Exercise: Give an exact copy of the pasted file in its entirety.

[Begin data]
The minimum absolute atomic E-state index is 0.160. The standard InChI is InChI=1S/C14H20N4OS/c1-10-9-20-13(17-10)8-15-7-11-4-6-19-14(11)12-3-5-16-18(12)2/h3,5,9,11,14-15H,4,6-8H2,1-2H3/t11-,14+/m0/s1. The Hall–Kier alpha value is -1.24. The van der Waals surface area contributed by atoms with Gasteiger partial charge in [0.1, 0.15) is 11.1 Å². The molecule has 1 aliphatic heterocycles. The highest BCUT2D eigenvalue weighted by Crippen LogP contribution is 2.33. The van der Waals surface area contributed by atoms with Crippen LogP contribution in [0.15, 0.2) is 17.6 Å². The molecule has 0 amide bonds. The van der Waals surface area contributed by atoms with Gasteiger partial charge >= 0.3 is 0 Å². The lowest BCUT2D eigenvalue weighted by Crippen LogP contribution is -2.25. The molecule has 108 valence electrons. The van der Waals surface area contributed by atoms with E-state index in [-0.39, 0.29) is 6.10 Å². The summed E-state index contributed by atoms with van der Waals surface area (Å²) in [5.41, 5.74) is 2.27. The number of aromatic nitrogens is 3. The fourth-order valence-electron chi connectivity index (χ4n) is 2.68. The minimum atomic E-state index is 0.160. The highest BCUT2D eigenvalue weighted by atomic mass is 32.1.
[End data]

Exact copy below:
The minimum absolute atomic E-state index is 0.160. The standard InChI is InChI=1S/C14H20N4OS/c1-10-9-20-13(17-10)8-15-7-11-4-6-19-14(11)12-3-5-16-18(12)2/h3,5,9,11,14-15H,4,6-8H2,1-2H3/t11-,14+/m0/s1. The Hall–Kier alpha value is -1.24. The van der Waals surface area contributed by atoms with Gasteiger partial charge in [0.1, 0.15) is 11.1 Å². The molecule has 1 aliphatic heterocycles. The highest BCUT2D eigenvalue weighted by Crippen LogP contribution is 2.33. The van der Waals surface area contributed by atoms with Crippen LogP contribution in [0.15, 0.2) is 17.6 Å². The molecule has 0 amide bonds. The van der Waals surface area contributed by atoms with Gasteiger partial charge >= 0.3 is 0 Å². The lowest BCUT2D eigenvalue weighted by Crippen LogP contribution is -2.25. The molecule has 108 valence electrons. The van der Waals surface area contributed by atoms with E-state index in [-0.39, 0.29) is 6.10 Å². The summed E-state index contributed by atoms with van der Waals surface area (Å²) in [5.41, 5.74) is 2.27. The number of aromatic nitrogens is 3. The fourth-order valence-electron chi connectivity index (χ4n) is 2.68. The minimum atomic E-state index is 0.160. The highest BCUT2D eigenvalue weighted by atomic mass is 32.1.